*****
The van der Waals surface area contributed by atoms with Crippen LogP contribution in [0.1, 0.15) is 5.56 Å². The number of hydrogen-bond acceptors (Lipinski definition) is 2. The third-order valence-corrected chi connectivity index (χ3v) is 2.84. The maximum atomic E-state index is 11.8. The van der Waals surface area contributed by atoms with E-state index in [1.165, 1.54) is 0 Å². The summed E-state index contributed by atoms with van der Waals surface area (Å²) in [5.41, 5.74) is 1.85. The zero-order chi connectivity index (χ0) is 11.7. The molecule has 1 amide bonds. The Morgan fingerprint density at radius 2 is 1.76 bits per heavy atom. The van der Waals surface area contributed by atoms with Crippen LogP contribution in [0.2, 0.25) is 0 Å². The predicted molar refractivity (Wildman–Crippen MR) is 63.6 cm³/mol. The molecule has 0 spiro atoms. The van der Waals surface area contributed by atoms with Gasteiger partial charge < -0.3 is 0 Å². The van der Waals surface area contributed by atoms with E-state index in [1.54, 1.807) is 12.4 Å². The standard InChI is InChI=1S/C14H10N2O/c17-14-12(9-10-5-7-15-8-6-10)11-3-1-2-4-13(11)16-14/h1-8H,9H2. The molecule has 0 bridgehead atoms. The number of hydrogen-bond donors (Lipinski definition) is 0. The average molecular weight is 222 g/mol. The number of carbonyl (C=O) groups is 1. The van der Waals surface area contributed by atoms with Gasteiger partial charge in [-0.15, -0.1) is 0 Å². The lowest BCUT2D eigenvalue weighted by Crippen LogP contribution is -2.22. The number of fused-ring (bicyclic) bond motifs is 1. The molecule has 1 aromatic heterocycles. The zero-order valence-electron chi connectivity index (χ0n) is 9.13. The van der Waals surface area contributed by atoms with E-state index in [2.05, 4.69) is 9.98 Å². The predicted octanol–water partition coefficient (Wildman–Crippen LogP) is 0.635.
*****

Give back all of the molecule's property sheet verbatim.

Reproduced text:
The van der Waals surface area contributed by atoms with Crippen LogP contribution in [0.1, 0.15) is 5.56 Å². The number of hydrogen-bond acceptors (Lipinski definition) is 2. The third-order valence-corrected chi connectivity index (χ3v) is 2.84. The maximum atomic E-state index is 11.8. The van der Waals surface area contributed by atoms with E-state index in [1.165, 1.54) is 0 Å². The summed E-state index contributed by atoms with van der Waals surface area (Å²) in [5.41, 5.74) is 1.85. The zero-order chi connectivity index (χ0) is 11.7. The molecule has 1 amide bonds. The Morgan fingerprint density at radius 2 is 1.76 bits per heavy atom. The van der Waals surface area contributed by atoms with Crippen LogP contribution in [0.2, 0.25) is 0 Å². The predicted molar refractivity (Wildman–Crippen MR) is 63.6 cm³/mol. The molecule has 0 spiro atoms. The van der Waals surface area contributed by atoms with Gasteiger partial charge < -0.3 is 0 Å². The van der Waals surface area contributed by atoms with E-state index in [1.54, 1.807) is 12.4 Å². The standard InChI is InChI=1S/C14H10N2O/c17-14-12(9-10-5-7-15-8-6-10)11-3-1-2-4-13(11)16-14/h1-8H,9H2. The molecule has 0 bridgehead atoms. The number of hydrogen-bond donors (Lipinski definition) is 0. The average molecular weight is 222 g/mol. The number of carbonyl (C=O) groups is 1. The van der Waals surface area contributed by atoms with Gasteiger partial charge in [-0.15, -0.1) is 0 Å². The lowest BCUT2D eigenvalue weighted by Crippen LogP contribution is -2.22. The number of fused-ring (bicyclic) bond motifs is 1. The molecule has 1 aromatic heterocycles. The zero-order valence-electron chi connectivity index (χ0n) is 9.13. The van der Waals surface area contributed by atoms with E-state index in [2.05, 4.69) is 9.98 Å². The predicted octanol–water partition coefficient (Wildman–Crippen LogP) is 0.635.